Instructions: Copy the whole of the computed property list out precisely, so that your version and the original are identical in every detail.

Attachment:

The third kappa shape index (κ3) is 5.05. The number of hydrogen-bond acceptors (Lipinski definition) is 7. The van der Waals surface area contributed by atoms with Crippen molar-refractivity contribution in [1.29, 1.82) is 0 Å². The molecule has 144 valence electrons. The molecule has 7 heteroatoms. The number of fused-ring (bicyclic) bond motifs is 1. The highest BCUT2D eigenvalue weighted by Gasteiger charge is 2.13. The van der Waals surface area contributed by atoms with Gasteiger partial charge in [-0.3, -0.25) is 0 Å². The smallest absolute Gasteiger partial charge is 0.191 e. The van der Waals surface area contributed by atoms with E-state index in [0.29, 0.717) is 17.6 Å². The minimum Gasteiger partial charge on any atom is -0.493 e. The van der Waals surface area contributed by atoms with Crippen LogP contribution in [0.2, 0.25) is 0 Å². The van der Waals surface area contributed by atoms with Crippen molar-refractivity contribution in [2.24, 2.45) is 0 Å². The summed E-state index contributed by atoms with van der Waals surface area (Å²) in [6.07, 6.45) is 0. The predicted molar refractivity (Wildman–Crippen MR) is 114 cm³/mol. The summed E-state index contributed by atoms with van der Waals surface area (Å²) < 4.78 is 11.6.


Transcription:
The third kappa shape index (κ3) is 5.05. The number of hydrogen-bond acceptors (Lipinski definition) is 7. The van der Waals surface area contributed by atoms with Crippen molar-refractivity contribution in [1.29, 1.82) is 0 Å². The molecule has 144 valence electrons. The molecule has 7 heteroatoms. The number of fused-ring (bicyclic) bond motifs is 1. The highest BCUT2D eigenvalue weighted by Gasteiger charge is 2.13. The van der Waals surface area contributed by atoms with Gasteiger partial charge in [-0.3, -0.25) is 0 Å². The smallest absolute Gasteiger partial charge is 0.191 e. The van der Waals surface area contributed by atoms with E-state index in [0.29, 0.717) is 17.6 Å². The minimum Gasteiger partial charge on any atom is -0.493 e. The van der Waals surface area contributed by atoms with Crippen LogP contribution in [0.2, 0.25) is 0 Å². The van der Waals surface area contributed by atoms with Crippen molar-refractivity contribution in [2.24, 2.45) is 0 Å². The summed E-state index contributed by atoms with van der Waals surface area (Å²) in [6.07, 6.45) is 0. The predicted molar refractivity (Wildman–Crippen MR) is 114 cm³/mol. The summed E-state index contributed by atoms with van der Waals surface area (Å²) < 4.78 is 11.6.